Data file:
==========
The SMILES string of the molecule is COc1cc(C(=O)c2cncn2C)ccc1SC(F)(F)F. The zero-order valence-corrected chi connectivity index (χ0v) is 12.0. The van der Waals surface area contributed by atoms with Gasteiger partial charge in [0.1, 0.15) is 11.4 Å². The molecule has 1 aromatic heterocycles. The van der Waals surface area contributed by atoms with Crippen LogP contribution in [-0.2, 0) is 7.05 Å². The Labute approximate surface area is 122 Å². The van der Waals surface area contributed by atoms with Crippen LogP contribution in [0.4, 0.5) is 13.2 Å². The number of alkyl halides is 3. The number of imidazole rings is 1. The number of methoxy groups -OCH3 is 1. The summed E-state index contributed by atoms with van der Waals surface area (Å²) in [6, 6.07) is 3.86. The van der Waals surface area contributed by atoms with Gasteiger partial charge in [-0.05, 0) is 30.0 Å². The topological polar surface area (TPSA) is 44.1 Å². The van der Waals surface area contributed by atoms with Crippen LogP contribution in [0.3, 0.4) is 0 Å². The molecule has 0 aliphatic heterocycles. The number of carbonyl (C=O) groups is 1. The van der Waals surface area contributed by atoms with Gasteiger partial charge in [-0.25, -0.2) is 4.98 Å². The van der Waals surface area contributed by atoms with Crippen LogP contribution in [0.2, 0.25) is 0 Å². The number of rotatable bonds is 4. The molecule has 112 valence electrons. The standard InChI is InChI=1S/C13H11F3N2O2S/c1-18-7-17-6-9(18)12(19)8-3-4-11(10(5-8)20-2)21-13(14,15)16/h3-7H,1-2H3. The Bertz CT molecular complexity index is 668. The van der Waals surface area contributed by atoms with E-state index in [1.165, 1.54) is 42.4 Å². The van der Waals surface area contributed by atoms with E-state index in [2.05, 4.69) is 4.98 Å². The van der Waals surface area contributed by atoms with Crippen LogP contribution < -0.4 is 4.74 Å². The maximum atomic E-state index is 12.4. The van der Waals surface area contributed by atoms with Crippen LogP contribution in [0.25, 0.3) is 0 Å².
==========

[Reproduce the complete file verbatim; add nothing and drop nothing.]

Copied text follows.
The SMILES string of the molecule is COc1cc(C(=O)c2cncn2C)ccc1SC(F)(F)F. The zero-order valence-corrected chi connectivity index (χ0v) is 12.0. The van der Waals surface area contributed by atoms with Gasteiger partial charge in [0.1, 0.15) is 11.4 Å². The molecule has 1 aromatic heterocycles. The van der Waals surface area contributed by atoms with Crippen LogP contribution in [-0.2, 0) is 7.05 Å². The Labute approximate surface area is 122 Å². The van der Waals surface area contributed by atoms with Crippen LogP contribution in [0.4, 0.5) is 13.2 Å². The number of alkyl halides is 3. The number of imidazole rings is 1. The number of methoxy groups -OCH3 is 1. The summed E-state index contributed by atoms with van der Waals surface area (Å²) in [6, 6.07) is 3.86. The van der Waals surface area contributed by atoms with Gasteiger partial charge in [-0.05, 0) is 30.0 Å². The topological polar surface area (TPSA) is 44.1 Å². The van der Waals surface area contributed by atoms with Crippen LogP contribution in [0.3, 0.4) is 0 Å². The molecule has 0 aliphatic heterocycles. The number of carbonyl (C=O) groups is 1. The van der Waals surface area contributed by atoms with Gasteiger partial charge in [-0.25, -0.2) is 4.98 Å². The van der Waals surface area contributed by atoms with Crippen LogP contribution in [0.2, 0.25) is 0 Å². The number of rotatable bonds is 4. The molecule has 112 valence electrons. The standard InChI is InChI=1S/C13H11F3N2O2S/c1-18-7-17-6-9(18)12(19)8-3-4-11(10(5-8)20-2)21-13(14,15)16/h3-7H,1-2H3. The Bertz CT molecular complexity index is 668. The van der Waals surface area contributed by atoms with E-state index in [1.165, 1.54) is 42.4 Å². The van der Waals surface area contributed by atoms with E-state index in [2.05, 4.69) is 4.98 Å². The van der Waals surface area contributed by atoms with Crippen LogP contribution < -0.4 is 4.74 Å². The maximum atomic E-state index is 12.4. The van der Waals surface area contributed by atoms with Crippen LogP contribution in [0.25, 0.3) is 0 Å².